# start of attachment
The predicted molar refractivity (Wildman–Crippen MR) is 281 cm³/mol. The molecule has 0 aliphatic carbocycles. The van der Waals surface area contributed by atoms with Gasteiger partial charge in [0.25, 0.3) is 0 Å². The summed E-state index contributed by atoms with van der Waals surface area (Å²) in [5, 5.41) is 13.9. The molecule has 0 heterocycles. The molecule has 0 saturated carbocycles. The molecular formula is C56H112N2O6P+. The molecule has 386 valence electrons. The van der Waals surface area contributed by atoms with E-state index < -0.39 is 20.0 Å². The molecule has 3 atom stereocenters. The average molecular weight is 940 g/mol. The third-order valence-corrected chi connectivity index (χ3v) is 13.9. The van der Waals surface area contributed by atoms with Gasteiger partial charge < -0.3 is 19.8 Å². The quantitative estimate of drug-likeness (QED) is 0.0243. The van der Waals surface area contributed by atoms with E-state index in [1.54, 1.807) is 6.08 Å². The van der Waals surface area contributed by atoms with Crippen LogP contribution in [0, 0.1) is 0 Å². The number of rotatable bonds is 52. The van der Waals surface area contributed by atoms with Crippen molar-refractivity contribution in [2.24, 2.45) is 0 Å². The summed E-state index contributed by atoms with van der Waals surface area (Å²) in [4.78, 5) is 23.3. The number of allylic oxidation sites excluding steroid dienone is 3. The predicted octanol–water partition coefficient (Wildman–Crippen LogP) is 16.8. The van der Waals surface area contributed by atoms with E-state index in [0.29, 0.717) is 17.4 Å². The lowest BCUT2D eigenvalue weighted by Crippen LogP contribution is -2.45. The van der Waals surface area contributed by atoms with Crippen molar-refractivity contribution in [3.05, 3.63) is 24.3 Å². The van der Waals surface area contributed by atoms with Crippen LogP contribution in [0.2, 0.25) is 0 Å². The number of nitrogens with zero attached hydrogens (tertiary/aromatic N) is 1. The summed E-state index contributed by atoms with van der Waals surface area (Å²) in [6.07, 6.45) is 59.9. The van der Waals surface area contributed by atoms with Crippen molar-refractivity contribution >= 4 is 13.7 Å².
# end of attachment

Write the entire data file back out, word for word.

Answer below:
The predicted molar refractivity (Wildman–Crippen MR) is 281 cm³/mol. The molecule has 0 aliphatic carbocycles. The van der Waals surface area contributed by atoms with Gasteiger partial charge in [0.25, 0.3) is 0 Å². The summed E-state index contributed by atoms with van der Waals surface area (Å²) in [5, 5.41) is 13.9. The molecule has 0 heterocycles. The molecule has 0 saturated carbocycles. The molecular formula is C56H112N2O6P+. The molecule has 386 valence electrons. The van der Waals surface area contributed by atoms with E-state index < -0.39 is 20.0 Å². The molecule has 3 atom stereocenters. The average molecular weight is 940 g/mol. The third-order valence-corrected chi connectivity index (χ3v) is 13.9. The van der Waals surface area contributed by atoms with Gasteiger partial charge < -0.3 is 19.8 Å². The quantitative estimate of drug-likeness (QED) is 0.0243. The van der Waals surface area contributed by atoms with E-state index in [1.54, 1.807) is 6.08 Å². The van der Waals surface area contributed by atoms with Crippen LogP contribution in [0, 0.1) is 0 Å². The number of rotatable bonds is 52. The van der Waals surface area contributed by atoms with Crippen molar-refractivity contribution in [2.24, 2.45) is 0 Å². The summed E-state index contributed by atoms with van der Waals surface area (Å²) in [4.78, 5) is 23.3. The number of allylic oxidation sites excluding steroid dienone is 3. The predicted octanol–water partition coefficient (Wildman–Crippen LogP) is 16.8. The van der Waals surface area contributed by atoms with E-state index in [0.29, 0.717) is 17.4 Å². The lowest BCUT2D eigenvalue weighted by Crippen LogP contribution is -2.45. The van der Waals surface area contributed by atoms with Crippen molar-refractivity contribution in [3.05, 3.63) is 24.3 Å². The van der Waals surface area contributed by atoms with Crippen LogP contribution in [0.2, 0.25) is 0 Å². The number of nitrogens with zero attached hydrogens (tertiary/aromatic N) is 1. The summed E-state index contributed by atoms with van der Waals surface area (Å²) in [6.07, 6.45) is 59.9. The van der Waals surface area contributed by atoms with Crippen molar-refractivity contribution >= 4 is 13.7 Å².